1st Guards Motor Rifle Division

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1st Rifle Division (1918 - 1920)?
1st Moscow Rifle Division (c.1926-27 - 1940)
1st Moscow Motor Rifle Division (1940 - 1941)
1st Guards Moscow Motor Rifle Division (1941 - 1943)
1st Guards Moscow Rifle Division (1943 - 1957)
1st Guards Moscow Motor Rifle Division (1957 - 2002)
Active 1918 - 1920, 1926 - 2002
Country  Soviet Union (1918 - 1920, 1926 - 1991)
 Russia (1991 - 2002)
Branch Red Army flag.svg Red Army (1918 - 1920, 1926 - 1991)
Russian Ground Forces (1991 - 2002)
Type Infantry
Size Division
Part of 11th Guards Army (1945 - 1998)
Engagements World War II

The 1st Guards Prolitariat Moscow-Minsk Order of Lenin, twice Red Banner Orders of Suvorov (II) and Kutuzov (II) Motor Rifle Division (Russian: 1-я гвардейская мотострелковая Пролетарская Московско-Минская ордена Ленина, дважды Краснознаменная, орденов Суворова и Кутузова дивизия (2-е формирование)) was a division of the Red Army and Russian Ground Forces active from c.1918 to 2002.

The Division was first formed at Petrograd, November 1918. Fought around Olonets with the 6th and 7th Armies from November 1918 into 1920. Defended the Aleksandrovsk-Melitopol railroad line on the Southern Front in August 1920. Awarded the Order of the Red Banner in October 1920. Reorganized as a brigade of the 15th Rifle Division in November 1920.

It was then re-formed either in December 1924 or at the beginning of 1927 in the Moscow Military District,[1] gaining the title of the 1st Moscow Proletariat Red Banner Rifle Division. Pavel Batov was a battalion and then regiment commander in the Division in the late 1920s. In August 1939 it raised cadres for 115th and 126th Rifle Divisions. It was re-raised from its single remaining regiment in Sept 1939 (2nd formation), but in January 1940 formed the 1st Moscow Motor Rifle Division. On 22 June 1941 it was part of 7th Mechanised Corps, alongside 14th and 18th Tank Divisions in the Moscow Military District, assigned to 20th Army.[2] It was the first Soviet formation to use T-34 tanks at Borisov on June 30, 1941. Fought at Orsha, between Minsk and Moscow, and at Yartsevo in Sep 1941.

On September 21, 1941 it was renamed the 1st Guards Moscow Motor Rifle Division.[3] Fought at Vyazma, Bryansk, and Rzhev. On November 1, 1942 it was part of 20th Army, Western Front.[4] After the Rzhev-Sychevka offensive operation in 1942 it was renamed (again) as the 1st Guards Rifle Division in January 1943.[5] 1943 saw the Oryol, Bryansk and Gorodok offensives for the division. Later it fought in Byelorussia, Gumbinnen, East Prussia, and Kurland. Awarded 'Minsk' honorific in July 1944. With 11th Guards Army of the 3rd Belorussian Front in May 1945.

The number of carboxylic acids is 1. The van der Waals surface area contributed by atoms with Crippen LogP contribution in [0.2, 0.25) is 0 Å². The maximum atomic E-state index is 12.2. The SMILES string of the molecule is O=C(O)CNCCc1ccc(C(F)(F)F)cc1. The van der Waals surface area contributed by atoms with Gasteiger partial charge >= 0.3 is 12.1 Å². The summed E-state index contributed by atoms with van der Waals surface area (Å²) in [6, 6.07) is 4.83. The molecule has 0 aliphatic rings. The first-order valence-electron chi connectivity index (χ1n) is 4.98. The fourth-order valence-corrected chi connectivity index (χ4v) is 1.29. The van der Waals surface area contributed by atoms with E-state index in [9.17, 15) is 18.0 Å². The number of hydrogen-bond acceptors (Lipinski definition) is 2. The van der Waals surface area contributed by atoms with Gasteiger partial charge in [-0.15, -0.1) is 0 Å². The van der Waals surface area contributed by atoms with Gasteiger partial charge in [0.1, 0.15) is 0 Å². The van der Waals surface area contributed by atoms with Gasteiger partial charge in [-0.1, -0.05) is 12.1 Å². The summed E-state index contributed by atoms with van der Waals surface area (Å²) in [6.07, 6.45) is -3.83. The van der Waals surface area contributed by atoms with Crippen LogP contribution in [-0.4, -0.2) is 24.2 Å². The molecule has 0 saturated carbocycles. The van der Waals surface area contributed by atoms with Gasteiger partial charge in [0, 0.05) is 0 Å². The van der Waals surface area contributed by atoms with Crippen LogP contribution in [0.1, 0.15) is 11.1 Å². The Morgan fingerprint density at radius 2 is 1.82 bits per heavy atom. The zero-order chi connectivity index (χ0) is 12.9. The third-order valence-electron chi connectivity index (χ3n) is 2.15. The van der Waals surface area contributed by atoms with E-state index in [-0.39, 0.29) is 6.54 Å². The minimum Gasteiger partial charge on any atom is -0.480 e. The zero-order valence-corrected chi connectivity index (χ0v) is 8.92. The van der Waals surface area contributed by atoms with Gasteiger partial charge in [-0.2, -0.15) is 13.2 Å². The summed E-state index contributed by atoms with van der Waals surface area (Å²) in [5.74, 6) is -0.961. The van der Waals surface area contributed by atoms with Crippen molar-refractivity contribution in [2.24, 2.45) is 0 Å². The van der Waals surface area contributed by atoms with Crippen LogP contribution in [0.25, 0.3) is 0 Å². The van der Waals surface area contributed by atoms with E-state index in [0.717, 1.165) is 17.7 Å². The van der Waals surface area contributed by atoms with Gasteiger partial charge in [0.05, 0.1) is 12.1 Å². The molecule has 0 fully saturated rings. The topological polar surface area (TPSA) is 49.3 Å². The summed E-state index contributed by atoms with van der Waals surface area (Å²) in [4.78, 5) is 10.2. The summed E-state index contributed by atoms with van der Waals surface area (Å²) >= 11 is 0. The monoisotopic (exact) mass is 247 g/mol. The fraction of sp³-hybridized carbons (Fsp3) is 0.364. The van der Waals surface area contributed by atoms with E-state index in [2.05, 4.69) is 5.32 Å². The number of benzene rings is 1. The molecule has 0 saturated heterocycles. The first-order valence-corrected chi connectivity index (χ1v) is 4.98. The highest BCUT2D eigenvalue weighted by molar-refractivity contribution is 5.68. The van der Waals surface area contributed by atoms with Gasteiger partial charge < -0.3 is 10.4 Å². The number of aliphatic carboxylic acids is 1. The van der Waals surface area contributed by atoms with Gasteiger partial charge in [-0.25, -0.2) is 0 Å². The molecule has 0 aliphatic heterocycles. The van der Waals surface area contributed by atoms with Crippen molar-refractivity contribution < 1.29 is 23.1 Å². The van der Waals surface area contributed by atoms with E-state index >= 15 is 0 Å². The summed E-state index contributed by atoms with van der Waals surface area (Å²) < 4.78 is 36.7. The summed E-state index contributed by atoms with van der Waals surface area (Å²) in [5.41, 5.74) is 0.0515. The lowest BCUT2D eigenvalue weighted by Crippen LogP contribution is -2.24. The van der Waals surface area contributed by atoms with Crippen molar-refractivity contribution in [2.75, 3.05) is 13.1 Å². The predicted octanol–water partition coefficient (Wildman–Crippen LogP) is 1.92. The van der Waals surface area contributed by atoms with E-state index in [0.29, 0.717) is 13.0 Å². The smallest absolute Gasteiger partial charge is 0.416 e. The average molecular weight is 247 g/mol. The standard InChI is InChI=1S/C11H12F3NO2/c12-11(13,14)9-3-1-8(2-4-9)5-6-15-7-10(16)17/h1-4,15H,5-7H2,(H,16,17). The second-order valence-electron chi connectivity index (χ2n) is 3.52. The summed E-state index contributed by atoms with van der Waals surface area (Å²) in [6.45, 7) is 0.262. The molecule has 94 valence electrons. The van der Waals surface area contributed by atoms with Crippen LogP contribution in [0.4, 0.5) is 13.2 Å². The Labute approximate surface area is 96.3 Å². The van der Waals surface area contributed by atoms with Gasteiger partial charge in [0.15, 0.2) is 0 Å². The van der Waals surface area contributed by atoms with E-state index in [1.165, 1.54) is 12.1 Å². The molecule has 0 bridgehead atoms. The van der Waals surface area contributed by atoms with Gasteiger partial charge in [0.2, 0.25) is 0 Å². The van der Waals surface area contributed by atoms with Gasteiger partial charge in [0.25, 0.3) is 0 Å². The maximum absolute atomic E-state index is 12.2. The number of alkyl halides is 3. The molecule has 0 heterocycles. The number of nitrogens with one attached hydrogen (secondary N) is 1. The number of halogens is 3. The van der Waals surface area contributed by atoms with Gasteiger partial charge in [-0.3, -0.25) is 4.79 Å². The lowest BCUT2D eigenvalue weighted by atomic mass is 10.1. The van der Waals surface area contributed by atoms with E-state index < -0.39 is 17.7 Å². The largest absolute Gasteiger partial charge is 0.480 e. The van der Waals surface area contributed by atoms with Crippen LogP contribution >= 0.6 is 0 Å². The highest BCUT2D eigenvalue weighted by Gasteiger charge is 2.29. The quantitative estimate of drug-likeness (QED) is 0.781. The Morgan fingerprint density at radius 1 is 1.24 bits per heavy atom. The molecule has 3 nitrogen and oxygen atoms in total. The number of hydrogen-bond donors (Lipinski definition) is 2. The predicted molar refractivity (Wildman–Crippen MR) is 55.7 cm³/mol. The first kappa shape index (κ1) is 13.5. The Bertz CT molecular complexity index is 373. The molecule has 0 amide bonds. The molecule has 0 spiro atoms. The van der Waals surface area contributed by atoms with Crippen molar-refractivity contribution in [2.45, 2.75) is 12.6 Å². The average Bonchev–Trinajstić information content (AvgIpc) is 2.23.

The Division was for all the post-war period stationed in Kaliningrad. It formed part of the 11th Guards Army. It became the 1st Guards Moscow MRD (again) in 1957. Of the regiments of the war period, the 171st Guards was eliminated, but instead came the 609th of the 107th MRD. Virtually all of the time the division was truncated.[6]

For much of the 1990s the 1st Guards MRD was reduced to a strength of only 4,400 men, but in 2002 was reduced in size again to the 7th Separate Guards Motor Rifle Brigade, and, circa 2008-09, to a Separate Motor Rifle Regiment of the Baltic Fleet (Russian: отдельный гвардейский Пролетарский Московско-Минский ордена Ленина дважды Краснознаменный орденов Суворова и Кутузова мотостерлковый полк БФ).

Notes[edit]

  1. ^ Slaughterhouse says December 1926
  2. ^ http://www.tashv.nm.ru/BoevojSostavSA
  3. ^ Keith E. Bonn (ed.), Slaughterhouse, Aberjona Press, 2005, p.358
  4. ^ http://www.tashv.nm.ru/BoevojSostavSA/1942/19421101.html
  5. ^ This was the second formation of 1st Guards Rifle Division. This should not be confused with the first formation of 1st Guards Rifle Division, formed from 100th Rifle Division, which was later reorganised as 1st Guards Mechanized Corps (Soviet Union).
  6. ^ Feskov,, V.I.; Калашников К.А., Голиков В.И. (2004). The Soviet Army in the Years of the 'Cold War' (1945-1991). Tomsk: Tomsk University Press. p. 78. ISBN 5-7511-1819-7. 

References[edit]

  • Poirier and Connor, The Red Army Order of Battle
  • Bonn, Keith E. (2005). Slaughterhouse: Handbook of the Eastern Front. Bedford, PA: Aberjona Press. ISBN 0-9717650-9-X. 

External links[edit]